High Speed PCB Design

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What is High-Speed PCB Design?

The routing on the printed circuit board joins the component pins to create the connectivity in the design. In a design with slow signal-switching speeds the interconnections can be considered ideal, meaning the signals arrive at their target input pins with the correct signal shape and timing - the routing does not impact on the circuit behavior or performance. For this type of design the PCB designer's job is to create the connectivity in the routing, with their prime electrical considerations being to ensure that the routing is suitable for the current and voltage requirements needed in the circuit.

However, as the signal switching speeds increase this assumption that the routing is ideal, no longer holds. So just when is it time to let go of the assumption that the routing interconnects are ideal, and start treating the routing as part of the circuit? A common rule of thumb that is used is the 1/3 rise time rule. This rule states that if the trace is more than 1/3 of a rise time long, then reflections (ringing) can occur. For example, if the source pin has a 1 nSec rise time, then a route longer than .33 nSec - which is approximately 2 inches in FR4 - must be considered to be a transmission line, making it a candidate for signal integrity issues. If your devices have switching speeds that deliver this sort of rise time and you know you will have routing of this sort of length, then you might well end up with signal integrity issues on the PCB. This design must now be considered a high-speed PCB design and suitable high-speed design principals applied. Remember though, it's the device switching speed, not the clock speed on the board, that determines if it is a high-speed PCB design.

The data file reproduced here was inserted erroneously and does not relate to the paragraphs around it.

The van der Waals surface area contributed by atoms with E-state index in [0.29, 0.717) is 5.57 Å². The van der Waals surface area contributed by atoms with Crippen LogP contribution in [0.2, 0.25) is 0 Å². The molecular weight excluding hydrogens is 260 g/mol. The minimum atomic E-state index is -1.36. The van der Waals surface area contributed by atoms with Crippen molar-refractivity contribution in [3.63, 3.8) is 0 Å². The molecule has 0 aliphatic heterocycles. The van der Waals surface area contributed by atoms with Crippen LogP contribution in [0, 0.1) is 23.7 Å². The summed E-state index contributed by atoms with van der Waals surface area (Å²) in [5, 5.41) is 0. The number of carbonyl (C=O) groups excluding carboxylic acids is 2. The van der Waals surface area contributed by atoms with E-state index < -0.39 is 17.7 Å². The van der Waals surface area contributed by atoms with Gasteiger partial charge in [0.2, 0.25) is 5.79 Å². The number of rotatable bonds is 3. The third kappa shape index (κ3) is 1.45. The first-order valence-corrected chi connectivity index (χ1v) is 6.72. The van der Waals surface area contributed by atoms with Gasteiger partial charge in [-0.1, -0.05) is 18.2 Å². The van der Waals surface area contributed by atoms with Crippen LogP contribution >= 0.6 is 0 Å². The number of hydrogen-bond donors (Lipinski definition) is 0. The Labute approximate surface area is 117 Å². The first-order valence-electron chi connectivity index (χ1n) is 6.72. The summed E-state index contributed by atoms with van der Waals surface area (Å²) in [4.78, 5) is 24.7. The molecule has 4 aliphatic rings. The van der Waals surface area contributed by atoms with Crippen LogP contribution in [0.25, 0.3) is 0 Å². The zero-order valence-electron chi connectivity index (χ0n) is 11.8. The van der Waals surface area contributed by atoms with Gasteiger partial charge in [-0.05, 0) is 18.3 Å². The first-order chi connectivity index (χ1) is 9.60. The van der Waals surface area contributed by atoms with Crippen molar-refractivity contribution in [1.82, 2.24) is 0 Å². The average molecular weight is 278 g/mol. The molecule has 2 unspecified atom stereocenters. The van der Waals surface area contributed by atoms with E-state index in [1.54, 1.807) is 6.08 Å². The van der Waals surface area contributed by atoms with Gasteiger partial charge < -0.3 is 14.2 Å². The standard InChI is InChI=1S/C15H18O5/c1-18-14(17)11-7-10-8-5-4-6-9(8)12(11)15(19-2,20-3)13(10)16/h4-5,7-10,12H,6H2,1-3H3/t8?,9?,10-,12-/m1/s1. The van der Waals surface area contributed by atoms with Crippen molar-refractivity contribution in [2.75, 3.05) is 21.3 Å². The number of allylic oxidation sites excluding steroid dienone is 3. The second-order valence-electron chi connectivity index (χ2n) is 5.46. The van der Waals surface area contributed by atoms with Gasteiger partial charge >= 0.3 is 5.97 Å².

The speed at which the electrical energy can travel along the route is known as the propagation velocity, where:
VP = speed of light / √dielectric constant

Using
Time = 1/3 * rise time
εR = 4 (approximation for FR4)
C = 11.811 in/nSec (speed of light, in inches per nanosecond)

To find the length of route above which the integrity of the signal could become a problem:
LR = Time * VP
LR = Time * C / √ εR
LR = .33 * 11.811 / 2
LR = 1.95 in

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